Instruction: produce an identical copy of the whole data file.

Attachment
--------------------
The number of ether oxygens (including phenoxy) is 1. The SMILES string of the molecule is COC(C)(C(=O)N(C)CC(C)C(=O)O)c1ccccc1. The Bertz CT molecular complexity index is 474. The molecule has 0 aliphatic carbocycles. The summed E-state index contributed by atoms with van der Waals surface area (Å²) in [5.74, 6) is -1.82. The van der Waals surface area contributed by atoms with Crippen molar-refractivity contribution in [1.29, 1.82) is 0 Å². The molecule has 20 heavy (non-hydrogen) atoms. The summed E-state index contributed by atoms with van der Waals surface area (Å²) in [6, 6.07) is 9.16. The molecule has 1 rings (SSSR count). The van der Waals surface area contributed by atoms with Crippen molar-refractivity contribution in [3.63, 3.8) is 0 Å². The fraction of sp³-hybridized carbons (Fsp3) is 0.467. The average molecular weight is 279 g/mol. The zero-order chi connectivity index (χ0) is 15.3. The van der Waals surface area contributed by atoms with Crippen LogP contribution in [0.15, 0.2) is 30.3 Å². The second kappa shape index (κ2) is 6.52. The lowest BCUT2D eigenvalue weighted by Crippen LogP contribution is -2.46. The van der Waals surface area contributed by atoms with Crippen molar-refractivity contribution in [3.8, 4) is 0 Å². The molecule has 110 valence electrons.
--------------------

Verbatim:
The number of ether oxygens (including phenoxy) is 1. The SMILES string of the molecule is COC(C)(C(=O)N(C)CC(C)C(=O)O)c1ccccc1. The Bertz CT molecular complexity index is 474. The molecule has 0 aliphatic carbocycles. The summed E-state index contributed by atoms with van der Waals surface area (Å²) in [5.74, 6) is -1.82. The van der Waals surface area contributed by atoms with Crippen molar-refractivity contribution in [1.29, 1.82) is 0 Å². The molecule has 20 heavy (non-hydrogen) atoms. The summed E-state index contributed by atoms with van der Waals surface area (Å²) in [6, 6.07) is 9.16. The molecule has 1 rings (SSSR count). The van der Waals surface area contributed by atoms with Crippen molar-refractivity contribution in [3.63, 3.8) is 0 Å². The fraction of sp³-hybridized carbons (Fsp3) is 0.467. The average molecular weight is 279 g/mol. The zero-order chi connectivity index (χ0) is 15.3. The van der Waals surface area contributed by atoms with Crippen LogP contribution in [0.15, 0.2) is 30.3 Å². The second kappa shape index (κ2) is 6.52. The lowest BCUT2D eigenvalue weighted by Crippen LogP contribution is -2.46. The van der Waals surface area contributed by atoms with Crippen molar-refractivity contribution in [3.8, 4) is 0 Å². The molecule has 110 valence electrons.